Climate change turns personal: Why brands must adapt

Until recently, climate change remained an abstract concept to most Americans -- something that may have long-term consequences for the planet, but moving too slowly be a significant concern in their daily lives.

Today, however, such sentiments may be beginning to change. As more and more Americans experience such events firsthand, they're beginning to make the connection between climate change and its growing impact. Natural disasters and extreme weather events such as high winds and rain storms, floods, droughts and heat waves are happening more frequently -- and with greater intensity.

There's some evidence supporting Americans' change in attitude: A recent survey conducted by Yale and George Mason universities indicates that the vast majority of Americans agreed that climate change is making natural disasters and extreme weather events worse. More than a third of respondents reported that they personally experienced "harm" to their property, finances or physical or mental health from a natural disaster or extreme weather event in the past year alone.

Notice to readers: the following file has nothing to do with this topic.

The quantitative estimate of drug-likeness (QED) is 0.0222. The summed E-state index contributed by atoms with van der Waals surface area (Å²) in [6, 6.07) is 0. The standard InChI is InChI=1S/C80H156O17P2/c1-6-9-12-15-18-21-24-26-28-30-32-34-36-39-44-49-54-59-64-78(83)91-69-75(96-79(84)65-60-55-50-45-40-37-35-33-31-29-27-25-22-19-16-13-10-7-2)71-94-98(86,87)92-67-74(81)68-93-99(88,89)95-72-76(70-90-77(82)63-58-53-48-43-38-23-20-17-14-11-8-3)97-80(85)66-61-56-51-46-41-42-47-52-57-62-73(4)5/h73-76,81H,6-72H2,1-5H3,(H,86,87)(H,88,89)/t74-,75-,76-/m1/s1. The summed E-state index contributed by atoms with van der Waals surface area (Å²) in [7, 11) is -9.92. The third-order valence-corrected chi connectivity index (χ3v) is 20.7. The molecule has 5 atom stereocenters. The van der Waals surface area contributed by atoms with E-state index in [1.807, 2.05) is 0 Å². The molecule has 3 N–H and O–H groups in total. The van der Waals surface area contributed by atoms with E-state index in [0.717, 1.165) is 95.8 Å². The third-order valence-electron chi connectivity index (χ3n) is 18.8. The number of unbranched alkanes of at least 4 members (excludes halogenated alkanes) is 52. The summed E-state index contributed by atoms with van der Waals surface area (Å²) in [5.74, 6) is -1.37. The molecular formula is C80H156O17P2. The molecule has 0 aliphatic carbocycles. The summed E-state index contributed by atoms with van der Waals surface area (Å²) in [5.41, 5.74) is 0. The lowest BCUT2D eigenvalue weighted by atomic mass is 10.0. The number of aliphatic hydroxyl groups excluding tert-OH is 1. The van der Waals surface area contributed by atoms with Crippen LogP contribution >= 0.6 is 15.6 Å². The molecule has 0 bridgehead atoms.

Brands should take note: Climate change is becoming more relevant for Americans as its effects become more personal.  Crossing such a threshold is significant as it means that consumers will likely become more attuned to corporate activities that impact climate change – either positively or negatively. This, in turn, could significantly impact brand favorability, preference and purchase over time. Consumers may seek to reward brands that help reduce the impact of climate change, while penalizing those that do not.

Photo of earth painted on face provided by Semmick Photo via Shutterstock

Next page: Factors reinforcing the growing influence of climate change on daily lives